I am getting ready to work on the chapter that is supposed to be somewhat empirical in nature. I had initially decided (and my advisors agreed) on doing a case study or two. Then I started looking at all the data I had--hundreds of blog posts, rough drafts, final papers, interviews, self evaluations--and I thought, surely there's more I can do with this. So I sounded out the empiricist on my committee. The problem is, I'm not an empiricist. The methods that he suggested I am unfamiliar with and I'm afraid I'd misapply them. Further, I'm skeptical of an empirical approach to teaching writing. I don't think, even if I had designed an experiment appropriately, that I could prove that blogging improves students' writing skills. There just isn't any objective concept of good writing skills. Yes, there are schemas that one could use, holistic scoring, primary trait analysis and the like, but I don't buy any of them. I think that my reason for rejecting some of these approaches is that they articulate an outcome that I just wasn't looking for from my students, so it doesn't make sense to apply them. In a way, I was an outlyer among the other faculty teaching the course. They all complained about the lack of theses and topic sentences while I was excited about the ideas my students were presenting and didn't care so much about a thesis as long as the central idea was clear.

So, I'm back to a case study approach. It is suggestive and descriptive rather than empirical and that may be problematic to some, but it just feels like the right way to go. I definitely think that one could apply something more empirical to the data I have, but right now I don't have the time to figure out what that approach might be and it's not where my research is. So the potential for future research is huge, which I think is positive. I just hope it won't be held against me that I can't include that approach in this work.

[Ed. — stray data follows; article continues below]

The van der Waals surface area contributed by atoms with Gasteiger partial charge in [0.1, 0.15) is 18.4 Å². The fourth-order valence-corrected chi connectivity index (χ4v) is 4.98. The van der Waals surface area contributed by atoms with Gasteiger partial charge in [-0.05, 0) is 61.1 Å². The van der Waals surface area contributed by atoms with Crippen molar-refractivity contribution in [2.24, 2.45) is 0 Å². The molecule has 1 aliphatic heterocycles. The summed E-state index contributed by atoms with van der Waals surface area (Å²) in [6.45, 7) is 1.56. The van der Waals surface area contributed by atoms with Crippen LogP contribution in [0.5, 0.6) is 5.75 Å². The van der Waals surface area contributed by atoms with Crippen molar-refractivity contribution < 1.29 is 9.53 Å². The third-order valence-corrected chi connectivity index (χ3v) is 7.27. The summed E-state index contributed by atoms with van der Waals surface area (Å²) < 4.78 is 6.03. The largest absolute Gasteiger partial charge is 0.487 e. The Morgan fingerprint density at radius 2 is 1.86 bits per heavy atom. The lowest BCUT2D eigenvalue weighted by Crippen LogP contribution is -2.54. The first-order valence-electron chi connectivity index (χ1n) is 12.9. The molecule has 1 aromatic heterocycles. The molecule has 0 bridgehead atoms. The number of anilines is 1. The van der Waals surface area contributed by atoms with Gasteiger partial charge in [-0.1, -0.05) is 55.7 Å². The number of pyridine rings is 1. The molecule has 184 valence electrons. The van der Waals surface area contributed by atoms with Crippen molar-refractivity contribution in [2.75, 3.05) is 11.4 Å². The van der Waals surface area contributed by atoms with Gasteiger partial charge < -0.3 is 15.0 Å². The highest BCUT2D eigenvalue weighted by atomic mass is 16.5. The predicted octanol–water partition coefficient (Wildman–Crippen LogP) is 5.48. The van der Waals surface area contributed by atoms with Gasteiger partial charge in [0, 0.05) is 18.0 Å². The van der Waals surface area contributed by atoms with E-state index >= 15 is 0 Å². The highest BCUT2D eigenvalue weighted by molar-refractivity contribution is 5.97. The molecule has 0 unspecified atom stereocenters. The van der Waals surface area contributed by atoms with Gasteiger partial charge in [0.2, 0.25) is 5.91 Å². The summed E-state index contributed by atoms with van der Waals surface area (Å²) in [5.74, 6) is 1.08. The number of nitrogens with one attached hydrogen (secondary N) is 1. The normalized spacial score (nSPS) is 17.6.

Monday, May 01, 2006

Tracking down a source

I have a reprint of Linda Flower and John Hayes "The Cognition of Discovery: Defining a Rhetorical Problem." I have lost the original reference information. The pagination is 92-102 and it is followed by Lee Odell's "The Process of Writing and The Process of Learning." Anyone out there have a clue? I've dug through library databases, google scholar, and even tried out Amazon's A9 search--no luck.

Sunday, April 30, 2006

Chapter one draft is done!

Well, it's a start. I'm letting a couple of people read it over before I send it on to the committee, but I think I'm at the point where I need advice from the advisor anyway. I also still need to put the works cited list in, which I'm having to do by hand--ugh.

Here's a pdf of the draft, if you're so inclined.

Saturday, April 29, 2006

Tomorrow's work

Got about 5 pages written today, which brings me close to 20 pages for this chapter so far. I'm not sure how many pages are left but for tomorrow, I will be writing up the following:
  • Finish up a summary and discussion of approaches others have taken in terms of audience and blogging
  • Shift to research on blogging from computer science that deals specifically with audience--I think this is going to be interesting and important to consider
  • Transitional paragraph or two to next chapter.
Yay! Almost done!!!

Saturday, April 22, 2006

Pockets of disciplinarity

As I continue my reading and research on audience, I have noticed the way that disciplines are often unaware of each other. And not only are they unaware of each other, they are decidedly unwilling to become aware of each other (in some cases). I've always thought of composition and rhetoric as a discipline that has always taken other disciplines into account--cognitive psychology, education, to name a few. It seems, though, that as comp/rhet becomes more established, it has drawn from other disciplines even less. Even worse, is the complete ignorance other disciplines have of comp/rhet. For example, I can read an article from computer science on blogging and audience that I find perfectly interesting, but which is not situated at all within an academic understanding of audience. For that reason, perhaps, comp/rhet folks will ignore that article. And yet, it offers an interesting quantitative and qualitative analysis of bloggers and their audiences which might be useful to us in thinking about approaching blogging as a pedagogical tool.